• Care Homes: A Post COVID-19 Picture
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Care Homes: A Post COVID-19 Picture

19 May 2021

In some good news for the Care sector, the government has extended the provision of free PPE to March 2022. The sector has been through a time of intense adversity, but continues to show resilience, and where businesses have weathered the storm, they look to strengthen in the future.

Following the headlines over the Crown Office’s recent release of the schedule of COVID-19 mortality rate in Scottish Homes, it is worth considering that without context, these figures do not supply a full picture. Whilst certain individual homes were hit badly, as a rough calculation based upon publically available information sources, the percentage of deaths per number of registered beds for the top 12 providers impacted in the country ranged from 4-17%[i]. It is also possible that Care Home mortality rates may remain below the 2019 equivalent for this time of year thanks to less exposure to other infections

Decline in Infection

Larger chains of homes had a lower percentage of mortality[ii] than for some smaller operators, and as the rates of infection have come down across the UK, care home COVID-19 deaths have declined. Although this figure may rise once restrictions are reduced.

Vaccine Success

Vaccination of care home staff has been extremely successful, with the programme being promoted by education and in some cases bonuses, with around 80% vaccination rate in most regions. Some operators would like vaccination to be compulsory, while others are concerned that such a measure will cause staff dissatisfaction and attrition.

Occupancy & Domestic Demand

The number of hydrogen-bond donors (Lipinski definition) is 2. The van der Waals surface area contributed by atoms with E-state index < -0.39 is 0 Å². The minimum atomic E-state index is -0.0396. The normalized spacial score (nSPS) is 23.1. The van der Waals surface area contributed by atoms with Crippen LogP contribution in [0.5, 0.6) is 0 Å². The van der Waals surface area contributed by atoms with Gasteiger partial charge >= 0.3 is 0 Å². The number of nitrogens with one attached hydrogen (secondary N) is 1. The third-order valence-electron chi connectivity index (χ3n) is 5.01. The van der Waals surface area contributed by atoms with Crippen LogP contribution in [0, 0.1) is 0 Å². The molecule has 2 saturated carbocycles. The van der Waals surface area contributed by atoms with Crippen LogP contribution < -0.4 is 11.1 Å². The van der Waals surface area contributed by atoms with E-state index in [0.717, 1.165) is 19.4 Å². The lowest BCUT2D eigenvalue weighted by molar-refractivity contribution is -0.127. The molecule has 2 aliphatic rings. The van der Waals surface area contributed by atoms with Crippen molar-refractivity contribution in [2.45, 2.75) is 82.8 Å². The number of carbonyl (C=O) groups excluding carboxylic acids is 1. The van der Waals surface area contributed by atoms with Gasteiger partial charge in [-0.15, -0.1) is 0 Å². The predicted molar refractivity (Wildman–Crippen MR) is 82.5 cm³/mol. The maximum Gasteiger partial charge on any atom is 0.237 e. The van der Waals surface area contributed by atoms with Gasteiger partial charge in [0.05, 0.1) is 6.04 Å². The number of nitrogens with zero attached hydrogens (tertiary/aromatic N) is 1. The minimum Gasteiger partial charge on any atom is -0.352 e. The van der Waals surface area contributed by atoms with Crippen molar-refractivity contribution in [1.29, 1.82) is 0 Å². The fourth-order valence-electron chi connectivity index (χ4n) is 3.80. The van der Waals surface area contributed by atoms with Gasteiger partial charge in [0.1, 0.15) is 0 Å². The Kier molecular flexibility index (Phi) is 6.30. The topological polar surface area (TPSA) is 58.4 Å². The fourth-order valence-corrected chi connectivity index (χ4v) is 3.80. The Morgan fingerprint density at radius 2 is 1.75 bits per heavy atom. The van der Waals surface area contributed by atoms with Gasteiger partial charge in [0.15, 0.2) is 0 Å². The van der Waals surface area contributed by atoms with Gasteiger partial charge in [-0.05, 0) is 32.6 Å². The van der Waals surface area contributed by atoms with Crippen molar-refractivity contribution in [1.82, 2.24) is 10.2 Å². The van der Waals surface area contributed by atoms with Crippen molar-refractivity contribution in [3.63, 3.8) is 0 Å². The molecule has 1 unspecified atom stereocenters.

Occupancy levels have been impacted, remaining flat for several months, at around 80% according to several sources. This is the result of multiple factors. Visiting restrictions and quarantine measures have led to a reluctance to place loved ones in care homes and as people work from home, they are more likely to be able to take care of relatives. Moves to larger properties outside cities have also allowed an increase in intergenerational living. However, it’s uncertain if these changes are permanent or to what degree.

The specialist and domiciliary care sectors remain generally buoyant, and it looks like demand for such services will remain strong.

Occupancy levels may also be impacted by actions of local authorities, some of which are still paying for unused, commissioned beds, although the majority of block bed contracts have fallen away now. We anticipate that there will be further discussion of streamlining social and hospital care in order to ease the flow of patients from hospitals to care homes, when specialist nursing isn’t required. This would free up hospital beds and make use of spare care home capacity.

Insurance, Sleep-In & April Fees